Once again, water has gotten the better of us this winter at the Harn. Not as tragic as it was last year with the busted cistern. Not as tragic as it could have been. But a bit of work nonetheless. As usual though, there is also a silver lining.
We had a lovely evening Christmas Eve dinner with neighbors Bill and Connie and farmer friends Jeff and Angie. Dinner included a scrumptious ham, perfectly basted by the first couple and lovingly raised by the latter. We brought mashed potatoes and cornbread. Angie brought beets and carrots and a beautiful braided Christmas bread. Connie made yummy Pilgrim Pumpkin Custard for dessert. We stuffed ourselves and headed home for a warm winter’s nap. When we awoke Christmas morning, we did the usual stuff and eventually turned on the tap… only to find it was frozen. Bummer!
We put a space heater in the corner cabinet where the pipes run and… nothing. We decided to clear all the crafting stuff (a 6’ high pile of boxes in the corner) and put a space heater there. Ran it all night and, about 11:30 the next morning, we had flow.
I did some dishes to clear the lines and we kept checking the tap through the day. We contemplated all day what we might have to do. We knew it was not feasible to run space heaters like that all the time. We ran the heater overnight as it was to be even colder than the previous but I decided at bedtime that we could turn it down to 64 instead of 72… to use a bit less energy. Not a good idea. We woke up the next day to frozen pipes again! [Pretty sure I drive Dan crazy with my “saving” plans.]
This second night in a row of freezing let us know we really needed to take out the wall to look at the pipes and see what could be done to mitigate the issue. The next day, we got to work. We pulled all the trim and removed the tougue-in-groove. We knew the lines ran along the east exterior wall of the Harn but once we opened up the wall, we found another issue. There was cold air in the wall.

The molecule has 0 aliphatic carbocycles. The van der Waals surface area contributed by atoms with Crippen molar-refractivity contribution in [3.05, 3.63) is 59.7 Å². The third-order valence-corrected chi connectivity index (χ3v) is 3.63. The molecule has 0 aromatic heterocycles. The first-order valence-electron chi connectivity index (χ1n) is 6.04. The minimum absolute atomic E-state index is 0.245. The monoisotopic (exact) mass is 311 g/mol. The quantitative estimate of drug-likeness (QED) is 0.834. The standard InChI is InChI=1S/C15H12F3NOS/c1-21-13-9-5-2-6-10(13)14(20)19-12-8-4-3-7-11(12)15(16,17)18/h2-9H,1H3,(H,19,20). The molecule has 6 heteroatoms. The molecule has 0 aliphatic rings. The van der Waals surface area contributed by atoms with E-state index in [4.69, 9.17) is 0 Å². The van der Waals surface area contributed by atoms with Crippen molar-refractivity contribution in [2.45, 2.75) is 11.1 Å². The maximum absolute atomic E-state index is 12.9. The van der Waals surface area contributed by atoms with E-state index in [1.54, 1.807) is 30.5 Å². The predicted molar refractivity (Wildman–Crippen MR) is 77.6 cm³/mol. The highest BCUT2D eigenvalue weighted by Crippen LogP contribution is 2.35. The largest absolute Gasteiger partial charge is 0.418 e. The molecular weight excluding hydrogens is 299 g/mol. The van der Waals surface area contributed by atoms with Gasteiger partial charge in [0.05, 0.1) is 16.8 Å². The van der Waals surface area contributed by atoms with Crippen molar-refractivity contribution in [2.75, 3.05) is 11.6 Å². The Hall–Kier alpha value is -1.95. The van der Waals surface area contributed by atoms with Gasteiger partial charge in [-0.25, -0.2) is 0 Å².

Our walls are basically steel exterior, then insulation batting and a layer of 4 mil plastic in the studs, then tongue-in-groove pine boards. There is a stub wall between the kitchen area and the craft area and it is in this stub wall that the kitchen lines run from the west side of the Harn to the kitchen area. Since we put electrical outlets in this stub wall, there is a wire that runs from the exterior wall, through the plastic and into the stub wall. This wire happened to enter the wall, just where the 90° bend for the water lines (with brass fittings) took a turn to the kitchen sink. And there, a hole in the plastic was creating a jet of cold air right at that bend in the pipe.
First Dan taped the hole to stop the cold air jet. I was glad he did as a short while later I saw a large mouse run into the gap in the wall. He was under the plastic and I touched him telling him to get on out of there. We then pulled the water lines off the exterior wall and stapled them to the next stud over. We added a piece of foam board between the exterior stud and the bend in the water pipes and added insulation in the studs at this location. We covered the water lines with insulation and tied the hot and cold lines together higher up with a second piece of tube insulation. Then we also stuffed fiber insulation around the lines where it was still exposed. We decided we didn’t need to heat tape the lines but we did cut the tongue-in-groove to allow for access to the area, should we need it again. Let’s hope that does NOT happen!
Before we put things back together, we also ran a new 20-amp line down into the stub wall to allow for the addition of a couple more outlets – since I had been cooking on that side of the kitchen as a habit. And, knowing me, Dan gave me a 6-plug outlet! Now I can cook AND do crafts at the same time. AND Dan is going to add two new shelves for me on that wall, since I moved the tall cabinet from that corner to the opposite one in the craft area. On the opposite side of the stud wall, I’m also getting that high kitchen shelf I’ve wanted.
We realized after the wall was apart and everything in the craft room had been piled to the side, that we might have company over the New Year’s weekend… so we scampered to clear clutter and get things put back together. And, while digging through craft boxes to determine what could go to the storage area, I found a small Mary Engelbreit shelf that Mom had made me that fit the bill for a small kitchen shelf we planned for the new cooking area we had created a couple weeks back.
So things are shaping up pretty good! We’re keeping warmer now and the pipes are in good shape! The weather has been cold as ever and no more frozen tap in the morning.
Hope our New Year flows easily. And we hope yours does too.